Ocean acidification impairs vermetid reef recruitment

Marco Milazzo, Riccardo Rodolfo-Metalpa, Vera Bin San Chan, Maoz Fine, Cinzia Alessi, Vengatesen Thiyagarajan, Jason M. Hall-Spencer, Renato Chemello

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90 Scopus citations


Vermetids form reefs in sub-tropical and warm-temperate waters that protect coasts from erosion, regulate sediment transport and accumulation, serve as carbon sinks and provide habitat for other species. The gastropods that form these reefs brood encapsulated larvae; they are threatened by rapid environmental changes since their ability to disperse is very limited. We used transplant experiments along a natural CO2 gradient to assess ocean acidification effects on the reef-building gastropod Dendropoma petraeum. We found that although D. petraeum were able to reproduce and brood at elevated levels of CO2, recruitment success was adversely affected. Long-term exposure to acidified conditions predicted for the year 2100 and beyond caused shell dissolution and a significant increase in shell Mg content. Unless CO 2 emissions are reduced and conservation measures taken, our results suggest these reefs are in danger of extinction within this century, with significant ecological and socioeconomic ramifications for coastal systems.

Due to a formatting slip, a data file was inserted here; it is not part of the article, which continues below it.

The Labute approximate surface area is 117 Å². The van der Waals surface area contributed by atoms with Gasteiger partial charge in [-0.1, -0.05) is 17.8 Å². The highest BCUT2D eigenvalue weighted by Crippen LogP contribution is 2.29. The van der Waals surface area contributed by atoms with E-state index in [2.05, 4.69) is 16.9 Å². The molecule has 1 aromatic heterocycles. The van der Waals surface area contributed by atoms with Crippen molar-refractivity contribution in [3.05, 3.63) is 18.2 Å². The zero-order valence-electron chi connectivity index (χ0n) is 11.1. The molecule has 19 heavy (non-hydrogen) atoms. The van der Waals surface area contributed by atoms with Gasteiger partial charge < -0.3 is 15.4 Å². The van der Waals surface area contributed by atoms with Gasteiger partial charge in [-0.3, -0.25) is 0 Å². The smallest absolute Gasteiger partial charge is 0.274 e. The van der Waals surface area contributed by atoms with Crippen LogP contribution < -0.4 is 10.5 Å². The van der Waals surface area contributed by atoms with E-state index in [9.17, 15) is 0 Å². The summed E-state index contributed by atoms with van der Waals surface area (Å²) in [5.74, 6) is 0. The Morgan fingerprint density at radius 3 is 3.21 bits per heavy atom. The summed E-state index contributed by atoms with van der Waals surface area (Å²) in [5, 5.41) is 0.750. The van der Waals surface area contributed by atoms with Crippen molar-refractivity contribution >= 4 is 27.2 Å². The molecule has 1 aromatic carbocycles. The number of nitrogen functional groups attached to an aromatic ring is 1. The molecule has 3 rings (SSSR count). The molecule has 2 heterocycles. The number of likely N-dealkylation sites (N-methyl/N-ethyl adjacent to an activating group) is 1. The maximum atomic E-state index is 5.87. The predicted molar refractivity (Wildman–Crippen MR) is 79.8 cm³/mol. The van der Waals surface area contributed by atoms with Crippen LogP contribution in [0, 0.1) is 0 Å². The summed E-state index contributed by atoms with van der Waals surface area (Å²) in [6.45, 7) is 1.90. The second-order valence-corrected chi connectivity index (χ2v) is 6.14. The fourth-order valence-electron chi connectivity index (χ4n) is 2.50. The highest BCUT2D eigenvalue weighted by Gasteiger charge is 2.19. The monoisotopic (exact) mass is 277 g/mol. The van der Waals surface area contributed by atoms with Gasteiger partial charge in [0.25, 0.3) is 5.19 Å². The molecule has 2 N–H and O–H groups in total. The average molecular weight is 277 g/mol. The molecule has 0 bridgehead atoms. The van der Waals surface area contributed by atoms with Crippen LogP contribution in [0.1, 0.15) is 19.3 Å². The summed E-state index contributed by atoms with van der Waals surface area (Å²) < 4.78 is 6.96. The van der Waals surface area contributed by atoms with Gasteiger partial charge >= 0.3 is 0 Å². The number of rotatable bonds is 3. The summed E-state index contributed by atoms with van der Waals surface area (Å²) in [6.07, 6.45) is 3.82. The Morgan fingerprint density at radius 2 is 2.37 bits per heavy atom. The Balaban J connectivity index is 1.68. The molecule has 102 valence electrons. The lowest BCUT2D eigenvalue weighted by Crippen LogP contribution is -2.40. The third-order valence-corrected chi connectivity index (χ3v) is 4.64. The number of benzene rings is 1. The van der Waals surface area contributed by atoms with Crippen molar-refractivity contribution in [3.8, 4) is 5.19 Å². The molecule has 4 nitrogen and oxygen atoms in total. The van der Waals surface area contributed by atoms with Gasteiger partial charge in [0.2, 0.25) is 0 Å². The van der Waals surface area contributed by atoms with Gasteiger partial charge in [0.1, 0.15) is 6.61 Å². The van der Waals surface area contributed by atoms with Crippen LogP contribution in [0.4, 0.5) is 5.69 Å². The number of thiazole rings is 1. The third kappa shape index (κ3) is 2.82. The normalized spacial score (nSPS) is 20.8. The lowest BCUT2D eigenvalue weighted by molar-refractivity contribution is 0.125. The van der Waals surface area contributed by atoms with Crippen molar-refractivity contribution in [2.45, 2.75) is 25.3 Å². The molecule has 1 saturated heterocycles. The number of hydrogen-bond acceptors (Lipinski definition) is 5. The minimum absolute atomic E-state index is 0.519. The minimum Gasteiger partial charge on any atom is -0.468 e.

Original languageEnglish
Article number4189
JournalScientific Reports
StatePublished - 28 Feb 2014

Bibliographical note

Funding Information:
Authors would like to thank Daniela Varrica and Franco Furnari for XRD analyses, Francesco Parello, Mariagrazia Graziano, Andrea Savona, Annamaria Longo and Federico Quattrocchi for helping in a multitude of ways. This work contributes to the EU-FP7 MedSeA project (grant agreement no. 265103) and to the MIUR-PRIN 2010–2011 (project no. 2010Z8HJ5M_010), with additional funding to M.M. from the Assemble project (EU-FP7) and to J.M.H.-S. from Save Our Seas Foundation. The data are available through the PANGAEA data repository.


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